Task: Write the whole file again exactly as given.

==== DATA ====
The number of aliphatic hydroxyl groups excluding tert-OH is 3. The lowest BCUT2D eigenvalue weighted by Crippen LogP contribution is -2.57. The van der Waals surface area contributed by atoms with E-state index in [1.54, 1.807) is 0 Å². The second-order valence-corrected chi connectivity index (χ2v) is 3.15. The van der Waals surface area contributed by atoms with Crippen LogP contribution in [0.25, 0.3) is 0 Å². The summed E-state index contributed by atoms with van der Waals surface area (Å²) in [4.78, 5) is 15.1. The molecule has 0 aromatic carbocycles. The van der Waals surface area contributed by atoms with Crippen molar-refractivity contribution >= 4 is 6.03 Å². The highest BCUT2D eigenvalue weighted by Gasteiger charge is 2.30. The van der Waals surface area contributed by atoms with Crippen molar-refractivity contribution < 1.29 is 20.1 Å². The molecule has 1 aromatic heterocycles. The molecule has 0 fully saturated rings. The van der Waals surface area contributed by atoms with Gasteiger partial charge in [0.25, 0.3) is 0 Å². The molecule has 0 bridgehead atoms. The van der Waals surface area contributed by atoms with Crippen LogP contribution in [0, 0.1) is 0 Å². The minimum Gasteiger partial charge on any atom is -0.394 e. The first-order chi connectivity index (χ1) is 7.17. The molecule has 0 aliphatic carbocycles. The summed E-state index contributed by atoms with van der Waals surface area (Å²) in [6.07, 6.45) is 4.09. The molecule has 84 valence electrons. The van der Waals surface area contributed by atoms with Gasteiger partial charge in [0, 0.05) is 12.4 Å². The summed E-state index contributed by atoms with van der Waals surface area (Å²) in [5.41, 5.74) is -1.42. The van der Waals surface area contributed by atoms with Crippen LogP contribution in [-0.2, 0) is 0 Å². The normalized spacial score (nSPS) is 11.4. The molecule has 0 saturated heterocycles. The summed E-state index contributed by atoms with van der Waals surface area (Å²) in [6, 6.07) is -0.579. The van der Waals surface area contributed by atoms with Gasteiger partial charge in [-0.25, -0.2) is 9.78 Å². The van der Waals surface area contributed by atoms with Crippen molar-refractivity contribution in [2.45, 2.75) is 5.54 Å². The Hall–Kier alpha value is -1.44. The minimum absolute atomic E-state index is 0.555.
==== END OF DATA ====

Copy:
The number of aliphatic hydroxyl groups excluding tert-OH is 3. The lowest BCUT2D eigenvalue weighted by Crippen LogP contribution is -2.57. The van der Waals surface area contributed by atoms with E-state index in [1.54, 1.807) is 0 Å². The second-order valence-corrected chi connectivity index (χ2v) is 3.15. The van der Waals surface area contributed by atoms with Crippen LogP contribution in [0.25, 0.3) is 0 Å². The summed E-state index contributed by atoms with van der Waals surface area (Å²) in [4.78, 5) is 15.1. The molecule has 0 aromatic carbocycles. The van der Waals surface area contributed by atoms with Crippen molar-refractivity contribution >= 4 is 6.03 Å². The highest BCUT2D eigenvalue weighted by Gasteiger charge is 2.30. The van der Waals surface area contributed by atoms with Crippen molar-refractivity contribution < 1.29 is 20.1 Å². The molecule has 1 aromatic heterocycles. The molecule has 0 fully saturated rings. The van der Waals surface area contributed by atoms with Gasteiger partial charge in [0.25, 0.3) is 0 Å². The molecule has 0 bridgehead atoms. The van der Waals surface area contributed by atoms with Crippen LogP contribution in [0, 0.1) is 0 Å². The minimum Gasteiger partial charge on any atom is -0.394 e. The first-order chi connectivity index (χ1) is 7.17. The molecule has 0 aliphatic carbocycles. The summed E-state index contributed by atoms with van der Waals surface area (Å²) in [6.07, 6.45) is 4.09. The molecule has 84 valence electrons. The van der Waals surface area contributed by atoms with Gasteiger partial charge in [0, 0.05) is 12.4 Å². The summed E-state index contributed by atoms with van der Waals surface area (Å²) in [5.41, 5.74) is -1.42. The van der Waals surface area contributed by atoms with Crippen LogP contribution in [-0.2, 0) is 0 Å². The normalized spacial score (nSPS) is 11.4. The molecule has 0 saturated heterocycles. The summed E-state index contributed by atoms with van der Waals surface area (Å²) in [6, 6.07) is -0.579. The van der Waals surface area contributed by atoms with Gasteiger partial charge in [-0.25, -0.2) is 9.78 Å². The van der Waals surface area contributed by atoms with Crippen molar-refractivity contribution in [2.45, 2.75) is 5.54 Å². The Hall–Kier alpha value is -1.44. The minimum absolute atomic E-state index is 0.555.